The adoption of this approach, which of course reflects the Government’s policy of cooperative federalism, has resulted in a comprehensive agreement between the Commonwealth, the States and the Northern Territory which will bring legislative and administrative responsiblities into line. It will also enable the Northern Territory, which is to be treated in the same way as a State, to introduce its own State-type marine laws. This will ensure that the Government best equipped administratively to deal with particular aspects of shipping and navigation will have the legal powers required to carry out that particular function.
The broad terms of the agreement in respect of shipping and navigation, which deals primarily with the survey and issue of certificates to ships, the regulation of ships’ crews and the number and qualifications of those on board, are as follows:
The States and the Northern Territory will be responsible for trading ships except those proceeding on an interstate or an overseas voyage. For this purpose ‘trading ships’ are ships, other than those in the other categories to which I will refer, that carry goods and passengers on a commercial basis. This category also includes tugs, barges, dredges and other marine service vessels.
The Commonwealth will be responsible for trading ships on an interstate or overseas voyage.
The States and the Northern Territory will be responsible for all Australian commercial fishing vessels except those going on an overseas voyage. For this purpose a Queenslandbased fishing vessel which, incidental to its main operations, calls at Papua New Guinea would not be regarded as being on an overseas voyage. The safety standards of foreign fishing vessels in Australian waters except those operating locally on joint venture operations will be a Commonwealth responsibility.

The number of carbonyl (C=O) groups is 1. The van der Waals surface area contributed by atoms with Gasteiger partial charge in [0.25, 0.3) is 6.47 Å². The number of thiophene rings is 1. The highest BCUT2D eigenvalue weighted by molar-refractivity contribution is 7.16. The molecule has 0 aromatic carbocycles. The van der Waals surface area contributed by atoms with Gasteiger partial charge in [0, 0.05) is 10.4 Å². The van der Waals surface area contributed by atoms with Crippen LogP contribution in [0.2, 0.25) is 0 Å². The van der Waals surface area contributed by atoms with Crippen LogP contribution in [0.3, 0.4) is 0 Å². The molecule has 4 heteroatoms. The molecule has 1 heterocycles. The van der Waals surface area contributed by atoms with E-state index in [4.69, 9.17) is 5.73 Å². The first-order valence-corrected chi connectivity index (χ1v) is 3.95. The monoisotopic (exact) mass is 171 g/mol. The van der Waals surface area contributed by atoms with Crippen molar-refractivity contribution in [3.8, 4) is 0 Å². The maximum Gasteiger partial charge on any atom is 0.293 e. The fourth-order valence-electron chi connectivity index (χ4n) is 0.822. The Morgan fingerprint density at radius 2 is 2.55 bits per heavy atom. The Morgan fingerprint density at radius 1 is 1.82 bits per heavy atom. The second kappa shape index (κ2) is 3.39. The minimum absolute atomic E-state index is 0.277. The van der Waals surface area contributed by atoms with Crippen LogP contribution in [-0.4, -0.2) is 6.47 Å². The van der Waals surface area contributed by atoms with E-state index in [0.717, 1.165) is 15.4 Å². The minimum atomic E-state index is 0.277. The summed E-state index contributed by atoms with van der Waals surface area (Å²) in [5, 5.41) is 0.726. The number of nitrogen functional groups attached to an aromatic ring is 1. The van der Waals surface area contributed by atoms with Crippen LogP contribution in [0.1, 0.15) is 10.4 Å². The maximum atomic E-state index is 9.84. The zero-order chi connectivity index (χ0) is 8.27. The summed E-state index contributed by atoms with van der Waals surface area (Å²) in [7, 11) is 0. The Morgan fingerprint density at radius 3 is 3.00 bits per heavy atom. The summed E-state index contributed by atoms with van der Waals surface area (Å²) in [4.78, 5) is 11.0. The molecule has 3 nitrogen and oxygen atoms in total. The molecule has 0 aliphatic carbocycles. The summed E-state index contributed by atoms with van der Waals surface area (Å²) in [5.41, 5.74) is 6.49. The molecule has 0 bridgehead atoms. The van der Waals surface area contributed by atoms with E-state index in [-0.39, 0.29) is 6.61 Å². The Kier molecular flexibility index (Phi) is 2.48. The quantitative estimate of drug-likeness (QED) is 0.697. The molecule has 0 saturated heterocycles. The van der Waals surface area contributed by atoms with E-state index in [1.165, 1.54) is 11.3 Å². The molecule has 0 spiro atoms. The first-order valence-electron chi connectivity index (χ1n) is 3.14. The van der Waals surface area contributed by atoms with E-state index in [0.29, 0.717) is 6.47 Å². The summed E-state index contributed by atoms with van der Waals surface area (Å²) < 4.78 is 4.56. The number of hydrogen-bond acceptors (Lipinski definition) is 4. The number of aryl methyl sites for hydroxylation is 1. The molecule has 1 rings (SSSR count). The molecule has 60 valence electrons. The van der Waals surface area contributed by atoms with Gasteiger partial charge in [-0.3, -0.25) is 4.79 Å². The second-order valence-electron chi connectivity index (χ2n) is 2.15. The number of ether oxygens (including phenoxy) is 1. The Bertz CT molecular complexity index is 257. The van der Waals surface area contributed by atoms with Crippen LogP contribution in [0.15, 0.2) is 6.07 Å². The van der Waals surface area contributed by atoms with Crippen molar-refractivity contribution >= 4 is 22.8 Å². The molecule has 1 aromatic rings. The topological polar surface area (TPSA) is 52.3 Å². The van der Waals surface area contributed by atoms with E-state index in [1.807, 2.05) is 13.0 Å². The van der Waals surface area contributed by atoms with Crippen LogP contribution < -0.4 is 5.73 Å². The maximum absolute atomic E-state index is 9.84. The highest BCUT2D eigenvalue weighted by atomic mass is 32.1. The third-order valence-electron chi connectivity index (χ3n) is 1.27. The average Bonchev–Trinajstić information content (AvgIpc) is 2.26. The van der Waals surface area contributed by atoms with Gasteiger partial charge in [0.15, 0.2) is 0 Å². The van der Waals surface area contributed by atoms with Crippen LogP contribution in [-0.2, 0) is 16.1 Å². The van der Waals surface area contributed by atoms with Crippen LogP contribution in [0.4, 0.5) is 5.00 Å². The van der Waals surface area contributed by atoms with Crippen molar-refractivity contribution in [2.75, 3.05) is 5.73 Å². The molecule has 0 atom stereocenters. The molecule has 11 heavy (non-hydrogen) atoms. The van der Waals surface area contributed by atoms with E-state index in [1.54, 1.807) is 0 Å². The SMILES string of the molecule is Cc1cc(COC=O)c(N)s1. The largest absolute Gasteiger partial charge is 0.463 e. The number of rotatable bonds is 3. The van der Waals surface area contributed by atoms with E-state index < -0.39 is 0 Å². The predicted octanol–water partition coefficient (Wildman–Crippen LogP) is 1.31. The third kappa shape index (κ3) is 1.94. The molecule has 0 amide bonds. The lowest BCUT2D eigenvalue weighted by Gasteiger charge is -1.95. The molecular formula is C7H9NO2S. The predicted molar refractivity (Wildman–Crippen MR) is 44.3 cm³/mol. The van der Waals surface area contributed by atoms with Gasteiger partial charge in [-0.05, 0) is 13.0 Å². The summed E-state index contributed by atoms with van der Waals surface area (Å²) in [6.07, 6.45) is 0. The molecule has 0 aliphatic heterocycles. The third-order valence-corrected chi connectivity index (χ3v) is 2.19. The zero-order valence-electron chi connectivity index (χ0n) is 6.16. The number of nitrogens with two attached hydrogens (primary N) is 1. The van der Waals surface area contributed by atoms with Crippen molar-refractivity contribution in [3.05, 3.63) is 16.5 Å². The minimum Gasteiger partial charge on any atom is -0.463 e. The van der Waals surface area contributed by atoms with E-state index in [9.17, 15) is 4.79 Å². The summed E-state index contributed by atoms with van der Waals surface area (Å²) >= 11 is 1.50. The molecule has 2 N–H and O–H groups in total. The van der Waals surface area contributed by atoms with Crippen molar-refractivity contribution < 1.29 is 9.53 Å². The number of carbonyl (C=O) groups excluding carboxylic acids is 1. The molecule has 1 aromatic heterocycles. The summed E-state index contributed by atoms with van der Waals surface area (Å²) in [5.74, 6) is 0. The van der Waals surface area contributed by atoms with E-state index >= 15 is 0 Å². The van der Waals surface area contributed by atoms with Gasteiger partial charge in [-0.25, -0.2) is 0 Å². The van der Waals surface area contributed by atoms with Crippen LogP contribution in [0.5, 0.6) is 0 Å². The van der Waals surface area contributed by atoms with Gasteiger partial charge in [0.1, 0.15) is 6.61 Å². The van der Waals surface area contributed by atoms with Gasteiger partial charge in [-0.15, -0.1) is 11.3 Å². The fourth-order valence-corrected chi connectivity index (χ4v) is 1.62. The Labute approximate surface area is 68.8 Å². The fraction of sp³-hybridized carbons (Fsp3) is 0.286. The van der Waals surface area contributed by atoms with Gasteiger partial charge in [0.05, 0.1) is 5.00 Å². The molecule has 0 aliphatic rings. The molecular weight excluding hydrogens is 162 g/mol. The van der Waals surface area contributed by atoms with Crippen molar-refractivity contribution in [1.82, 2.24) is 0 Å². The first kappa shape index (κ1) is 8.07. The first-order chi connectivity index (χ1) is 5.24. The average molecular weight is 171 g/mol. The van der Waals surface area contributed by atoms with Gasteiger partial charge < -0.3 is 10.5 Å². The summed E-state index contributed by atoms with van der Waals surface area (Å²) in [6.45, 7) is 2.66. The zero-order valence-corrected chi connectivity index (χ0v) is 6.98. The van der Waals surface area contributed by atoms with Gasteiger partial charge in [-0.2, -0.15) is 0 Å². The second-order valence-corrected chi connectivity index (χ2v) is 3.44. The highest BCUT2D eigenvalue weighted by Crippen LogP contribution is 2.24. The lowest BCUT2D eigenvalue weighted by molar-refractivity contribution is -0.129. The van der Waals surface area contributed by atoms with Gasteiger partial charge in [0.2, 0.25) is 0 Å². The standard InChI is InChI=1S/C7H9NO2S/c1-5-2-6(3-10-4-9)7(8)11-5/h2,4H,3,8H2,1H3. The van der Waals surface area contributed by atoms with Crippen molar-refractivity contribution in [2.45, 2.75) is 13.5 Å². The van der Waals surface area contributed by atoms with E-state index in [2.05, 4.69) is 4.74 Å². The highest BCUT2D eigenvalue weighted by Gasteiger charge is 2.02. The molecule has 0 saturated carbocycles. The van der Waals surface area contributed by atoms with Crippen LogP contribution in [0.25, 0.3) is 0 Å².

The States and the Northern Territory will be responsible for all vessels whose operations are confined to rivers, lakes and other inland waterways. New South Wales will be responsible for all vessels operating in the River Murray upstream from the South Australian border.
The States and the Northern Territory will be responsible for pleasure craft including such craft when operated on a hire-and-drive basis.
The Commonwealth will be responsible for the navigation and marine aspects of off-shore industry mobile units- mainly drilling shipsbut the Navigation Act requirements will not apply to the extent that they are inconsistent with the Commonwealth or State Petroleum (Submerged Lands) Acts.
The Commonwealth will be responsible for off-shore industry vessels- mainly oil rig supply, seismic and hydrographic survey vessels- other than those whose operations are confined to the one State or the Northern Territory and its adjacent area of sea. As in the case of mobile units the Navigation Act requirements will not apply to the extent that they are inconsistent with the Petroleum (Submerged Lands) Acts. The procedure for determining whether an off-shore industry vessel is confined to a State or the Northern Territory will depend on the owner making a declaration as to the intended operations of the vessel over a prescribed period. Unless a declaration is made and is accepted by the Minister for Transport following consultation with his State or Northern Territory counterpart, the vessel will be under State or Northern Territory law. The prescribed period is to be three years, to fit in with operational requirements of the industry.
The amendments necessary for the main purpose of the Bill, to which I have just referred, require repeal of the existing section 2 of the Navigation Act and the substitution of an entirely new section, which for ease of interpretation is, as far as possible, based on the concept of the particular voyage to be undertaken rather than the concept of a vessel being engaged in a trade.